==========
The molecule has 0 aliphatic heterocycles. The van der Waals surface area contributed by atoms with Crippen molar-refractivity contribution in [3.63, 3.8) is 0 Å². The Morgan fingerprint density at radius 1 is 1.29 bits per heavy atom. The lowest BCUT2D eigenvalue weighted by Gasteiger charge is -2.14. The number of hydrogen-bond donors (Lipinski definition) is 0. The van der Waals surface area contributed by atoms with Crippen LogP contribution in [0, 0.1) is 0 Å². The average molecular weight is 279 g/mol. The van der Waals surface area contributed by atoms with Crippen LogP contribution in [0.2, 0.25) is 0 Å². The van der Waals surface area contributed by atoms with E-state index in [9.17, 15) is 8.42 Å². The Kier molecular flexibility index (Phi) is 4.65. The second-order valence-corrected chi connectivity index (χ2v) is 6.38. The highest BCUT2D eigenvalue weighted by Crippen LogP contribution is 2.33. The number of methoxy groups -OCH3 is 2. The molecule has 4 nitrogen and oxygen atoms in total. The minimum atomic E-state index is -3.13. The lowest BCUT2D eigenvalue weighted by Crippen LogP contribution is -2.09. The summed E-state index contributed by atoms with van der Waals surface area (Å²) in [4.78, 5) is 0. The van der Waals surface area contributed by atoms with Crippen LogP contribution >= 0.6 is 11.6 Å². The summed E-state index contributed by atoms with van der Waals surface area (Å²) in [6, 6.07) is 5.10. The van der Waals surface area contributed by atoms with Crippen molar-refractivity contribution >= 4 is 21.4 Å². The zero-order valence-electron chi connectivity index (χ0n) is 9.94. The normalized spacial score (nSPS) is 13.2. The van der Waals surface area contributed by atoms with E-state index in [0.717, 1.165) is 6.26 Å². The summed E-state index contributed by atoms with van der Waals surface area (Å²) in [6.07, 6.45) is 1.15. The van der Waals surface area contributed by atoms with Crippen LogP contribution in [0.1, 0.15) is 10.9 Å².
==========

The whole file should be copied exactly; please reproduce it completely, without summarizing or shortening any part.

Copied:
The molecule has 0 aliphatic heterocycles. The van der Waals surface area contributed by atoms with Crippen molar-refractivity contribution in [3.63, 3.8) is 0 Å². The Morgan fingerprint density at radius 1 is 1.29 bits per heavy atom. The lowest BCUT2D eigenvalue weighted by Gasteiger charge is -2.14. The number of hydrogen-bond donors (Lipinski definition) is 0. The van der Waals surface area contributed by atoms with Crippen LogP contribution in [0, 0.1) is 0 Å². The average molecular weight is 279 g/mol. The van der Waals surface area contributed by atoms with Crippen LogP contribution in [0.2, 0.25) is 0 Å². The van der Waals surface area contributed by atoms with E-state index in [9.17, 15) is 8.42 Å². The Kier molecular flexibility index (Phi) is 4.65. The second-order valence-corrected chi connectivity index (χ2v) is 6.38. The highest BCUT2D eigenvalue weighted by Crippen LogP contribution is 2.33. The number of methoxy groups -OCH3 is 2. The molecule has 4 nitrogen and oxygen atoms in total. The minimum atomic E-state index is -3.13. The lowest BCUT2D eigenvalue weighted by Crippen LogP contribution is -2.09. The summed E-state index contributed by atoms with van der Waals surface area (Å²) in [4.78, 5) is 0. The van der Waals surface area contributed by atoms with Crippen LogP contribution >= 0.6 is 11.6 Å². The summed E-state index contributed by atoms with van der Waals surface area (Å²) in [6, 6.07) is 5.10. The van der Waals surface area contributed by atoms with Crippen molar-refractivity contribution >= 4 is 21.4 Å². The zero-order valence-electron chi connectivity index (χ0n) is 9.94. The normalized spacial score (nSPS) is 13.2. The van der Waals surface area contributed by atoms with E-state index in [0.717, 1.165) is 6.26 Å². The summed E-state index contributed by atoms with van der Waals surface area (Å²) in [6.07, 6.45) is 1.15. The van der Waals surface area contributed by atoms with Crippen LogP contribution in [0.1, 0.15) is 10.9 Å².